The Justice Department Shut Down AlphaBay, the Dark Net’s Largest Online Drug Market
Law enforcement officials from around the world came together to shutter the deep web superstore and arrest its founder.
Published on July 23, 2017

The Department of Justice announced this week that they have seized AlphaBay, the largest-ever “deep web” criminal marketplace. Federal authorities worked with law enforcement agencies in Europe, Canada, the U.K., and Thailand to track down and arrest the individuals involved with running the illicit e-store, where users were able to anonymously purchase drugs, fraudulent identification documents, malware and hacking tools, firearms, chemicals, and other illegal contraband.

AlphaBay reportedly connected over 40,000 vendors to over 200,000 users, according to an anonymous staff member of the dark market. Before the site was taken down, there were over 250,000 listings offering illegal drugs and toxic chemicals for sale, in addition to another 100,000 listings for other assorted items. By contrast, the famous Silk Road marketplace, which was taken offline for good in 2013, had only 14,000 total listings for illicit goods and services at the time of its seizure.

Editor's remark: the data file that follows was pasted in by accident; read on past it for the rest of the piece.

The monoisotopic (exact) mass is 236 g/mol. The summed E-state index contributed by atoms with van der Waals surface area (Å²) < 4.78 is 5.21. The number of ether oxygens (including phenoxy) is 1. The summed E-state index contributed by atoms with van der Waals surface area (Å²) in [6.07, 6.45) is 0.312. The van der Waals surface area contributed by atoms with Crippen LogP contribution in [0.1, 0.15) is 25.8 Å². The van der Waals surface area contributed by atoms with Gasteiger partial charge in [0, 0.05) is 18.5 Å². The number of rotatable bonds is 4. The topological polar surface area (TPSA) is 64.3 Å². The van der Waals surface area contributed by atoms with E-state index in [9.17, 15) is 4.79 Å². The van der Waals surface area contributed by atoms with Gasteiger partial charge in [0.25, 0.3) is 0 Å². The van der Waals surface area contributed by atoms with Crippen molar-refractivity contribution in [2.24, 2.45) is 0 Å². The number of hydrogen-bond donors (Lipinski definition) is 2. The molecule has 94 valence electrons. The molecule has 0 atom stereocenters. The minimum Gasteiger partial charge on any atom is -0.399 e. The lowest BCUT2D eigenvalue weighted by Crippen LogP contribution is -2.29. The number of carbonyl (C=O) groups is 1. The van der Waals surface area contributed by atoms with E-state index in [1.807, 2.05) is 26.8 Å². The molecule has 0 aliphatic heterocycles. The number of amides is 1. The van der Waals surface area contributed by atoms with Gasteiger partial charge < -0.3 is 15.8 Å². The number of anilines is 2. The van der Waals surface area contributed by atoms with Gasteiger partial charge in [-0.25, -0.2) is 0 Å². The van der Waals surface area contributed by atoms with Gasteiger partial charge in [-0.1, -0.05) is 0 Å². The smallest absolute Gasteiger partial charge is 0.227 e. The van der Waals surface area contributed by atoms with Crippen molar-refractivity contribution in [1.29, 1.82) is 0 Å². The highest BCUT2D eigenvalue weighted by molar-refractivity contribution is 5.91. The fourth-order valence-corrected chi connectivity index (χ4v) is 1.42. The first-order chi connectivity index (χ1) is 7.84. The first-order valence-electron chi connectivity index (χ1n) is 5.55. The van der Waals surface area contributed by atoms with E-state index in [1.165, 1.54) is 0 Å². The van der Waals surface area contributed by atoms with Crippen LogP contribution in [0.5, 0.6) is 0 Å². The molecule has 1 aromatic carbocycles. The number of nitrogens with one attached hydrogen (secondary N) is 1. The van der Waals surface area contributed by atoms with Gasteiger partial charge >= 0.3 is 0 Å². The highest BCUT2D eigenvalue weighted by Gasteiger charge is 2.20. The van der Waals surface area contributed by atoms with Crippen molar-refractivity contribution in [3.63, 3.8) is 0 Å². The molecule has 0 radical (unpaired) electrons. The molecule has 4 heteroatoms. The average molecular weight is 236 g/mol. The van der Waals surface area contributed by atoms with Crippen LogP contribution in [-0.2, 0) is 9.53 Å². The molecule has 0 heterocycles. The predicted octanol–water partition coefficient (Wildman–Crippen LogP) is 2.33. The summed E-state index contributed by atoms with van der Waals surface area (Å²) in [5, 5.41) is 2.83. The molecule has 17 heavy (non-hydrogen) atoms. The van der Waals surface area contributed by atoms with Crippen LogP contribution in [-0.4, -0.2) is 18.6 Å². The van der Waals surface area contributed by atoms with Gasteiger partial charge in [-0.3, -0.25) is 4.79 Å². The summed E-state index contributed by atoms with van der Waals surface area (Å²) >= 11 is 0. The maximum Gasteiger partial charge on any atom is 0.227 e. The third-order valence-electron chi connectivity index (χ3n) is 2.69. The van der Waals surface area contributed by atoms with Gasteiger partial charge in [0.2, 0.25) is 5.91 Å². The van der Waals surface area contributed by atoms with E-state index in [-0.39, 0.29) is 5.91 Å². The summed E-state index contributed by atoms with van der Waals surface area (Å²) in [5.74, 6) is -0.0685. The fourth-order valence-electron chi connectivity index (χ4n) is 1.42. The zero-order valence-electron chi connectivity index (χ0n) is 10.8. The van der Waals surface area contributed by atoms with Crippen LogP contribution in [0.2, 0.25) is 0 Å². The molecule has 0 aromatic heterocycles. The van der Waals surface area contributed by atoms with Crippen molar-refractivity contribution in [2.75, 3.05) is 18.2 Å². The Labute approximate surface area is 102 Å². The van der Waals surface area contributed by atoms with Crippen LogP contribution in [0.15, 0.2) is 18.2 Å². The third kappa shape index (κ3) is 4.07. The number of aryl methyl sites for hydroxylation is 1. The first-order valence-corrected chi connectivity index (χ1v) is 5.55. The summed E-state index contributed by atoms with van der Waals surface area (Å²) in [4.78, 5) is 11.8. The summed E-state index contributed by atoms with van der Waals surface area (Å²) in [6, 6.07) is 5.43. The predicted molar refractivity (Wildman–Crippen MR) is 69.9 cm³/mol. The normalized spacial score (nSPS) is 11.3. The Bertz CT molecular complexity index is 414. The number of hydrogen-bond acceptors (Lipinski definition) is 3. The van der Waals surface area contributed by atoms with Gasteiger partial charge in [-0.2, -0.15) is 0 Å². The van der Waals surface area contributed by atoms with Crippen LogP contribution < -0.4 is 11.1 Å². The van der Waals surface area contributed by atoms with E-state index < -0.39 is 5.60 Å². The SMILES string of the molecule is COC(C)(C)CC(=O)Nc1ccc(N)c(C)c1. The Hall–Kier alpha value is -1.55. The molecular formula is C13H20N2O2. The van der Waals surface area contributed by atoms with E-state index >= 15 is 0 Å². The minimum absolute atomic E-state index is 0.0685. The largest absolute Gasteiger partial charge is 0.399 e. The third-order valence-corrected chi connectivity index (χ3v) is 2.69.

On July 5th, Thai law enforcement arrested Alexandre Cazes, a Canadian citizen who allegedly created and administered AlphaBay. U.S. authorities charged Cazes with sixteen different counts of assorted crimes including conspiracy to engage in racketeering, money laundering, and conspiracy to distribute narcotics. On July 12th, Cazes reportedly committed suicide in a Thai prison. A week later, federal agents seized all of Cazes' and his wife's properties and assets.

AlphaBay was accessible via the Tor network, and users of the market used cryptocurrencies like Bitcoin, Monero, and Ethereum to conduct anonymous transactions. The criminal investigation revealed that many vendors were selling fentanyl and heroin, the two opioids most often credited for America’s latest rash of overdose deaths.  

“AlphaBay was the world’s largest underground marketplace of the dark net, providing an avenue for criminals to conduct business anonymously and without repercussions,” Chief Don Fort of IRS-CI, the criminal enforcement arm of the IRS, said. “Working with our law enforcement partners – both domestically and abroad – IRS-CI used its unique financial and cyber expertise to help shine a bright light on the accounts and customers of this shadowy black marketplace, and we intend to continue pursuing these kinds of criminals no matter where they hide.”

Chris Moore
Chris Moore is a New York-based writer who has written for Mass Appeal while also mixing records and producing electronic music.
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